Flossing is essential for everyone. It helps to clear away bacteria and plaque that get trapped between the teeth, thereby reducing the risk of gum disease, bad breath, and other unpleasant consequences. Even people who have dental implants in Longview aren’t exempt from the need to floss; in fact, oral hygiene is especially important if you have implants. However, you may have to tweak your flossing routine a bit in order to make sure that your new teeth stay healthy and strong. Let’s talk about how you can floss in a way that won’t endanger your smile’s long-term well-being.
When you floss your natural teeth, you have a defense mechanism that prevents you from pushing the floss too far into the gum pocket. If you get a little too aggressive with your flossing, you hit the nerve in the ligament that attaches the tooth to the bone around it. The nerve then sends a pain signal to the brain, which in lets you know that you need to ease up a bit. The ligament is also very strong, so it can keep your teeth in place even if it is subjected to a bit of excessive force.
The bond between implants and your body is a bit more delicate. Rather than having a ligament to attach the implant to the bone, there is a peri-implant seal. If you accidentally break the seal while you’re flossing, you could open the way for bacteria to sneak beneath your gums and compromise your implant’s long-term success. Breaking the peri-implant seal won’t send pain signals to your brain, so you may have little indication that you’re flossing a bit too hard.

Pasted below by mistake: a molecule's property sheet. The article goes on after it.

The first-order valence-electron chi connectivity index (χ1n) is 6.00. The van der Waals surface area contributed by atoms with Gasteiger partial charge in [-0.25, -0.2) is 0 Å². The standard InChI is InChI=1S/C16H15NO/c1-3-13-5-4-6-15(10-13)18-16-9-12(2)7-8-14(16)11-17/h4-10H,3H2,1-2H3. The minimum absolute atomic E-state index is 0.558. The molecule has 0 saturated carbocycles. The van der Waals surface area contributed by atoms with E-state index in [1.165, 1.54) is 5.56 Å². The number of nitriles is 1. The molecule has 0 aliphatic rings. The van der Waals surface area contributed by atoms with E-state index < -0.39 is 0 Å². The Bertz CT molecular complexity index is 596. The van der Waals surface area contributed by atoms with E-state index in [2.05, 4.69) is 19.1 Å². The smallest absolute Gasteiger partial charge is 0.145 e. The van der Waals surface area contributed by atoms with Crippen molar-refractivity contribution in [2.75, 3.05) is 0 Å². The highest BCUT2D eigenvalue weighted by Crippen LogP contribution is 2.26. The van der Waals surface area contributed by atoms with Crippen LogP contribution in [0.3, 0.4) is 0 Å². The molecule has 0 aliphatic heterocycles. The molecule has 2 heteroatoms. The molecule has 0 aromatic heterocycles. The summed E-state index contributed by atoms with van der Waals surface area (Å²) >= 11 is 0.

The bottom line when it comes to flossing around implants is simply that you need to be gentle. If flossing makes your gums sore or causes them to bleed regularly, you should use less pressure. If problems persist after you change your flossing technique, schedule a checkup with your dentist.
Flossing Beneath Your Prosthesis
Flossing around a single, implant-retained crown is fairly simple; all you have to do is be mindful of the need for gentleness. When you have an implant-retained bridge or denture, however, you also need to floss beneath the prosthetic teeth.
A floss threader is a convenient little device that helps you get the floss underneath the prosthesis. Once the floss is in place, gently move the floss along the gum line so you can remove bacteria and plaque that has accumulated there.
Ask for Help
If you’re a bit nervous about flossing around your dental implants, ask for help! Either your implant dentist in Longview or a hygienist can give you the coaching you need to successfully maintain a fresh, clean mouth. With a bit of practice, it won’t be long before you’re an old hand at flossing around your beautiful new teeth.
About the Author
Dr. David Vaca is a native Texan who earned his DDS from the prestigious Baylor College of Dentistry. He is an experienced dentist, and he and the rest of our team would be happy to answer all of your questions about how to care for an implant-supported smile. To learn more about Dr. Vaca and our practice or to schedule an appointment, contact us at (903) 206-3464.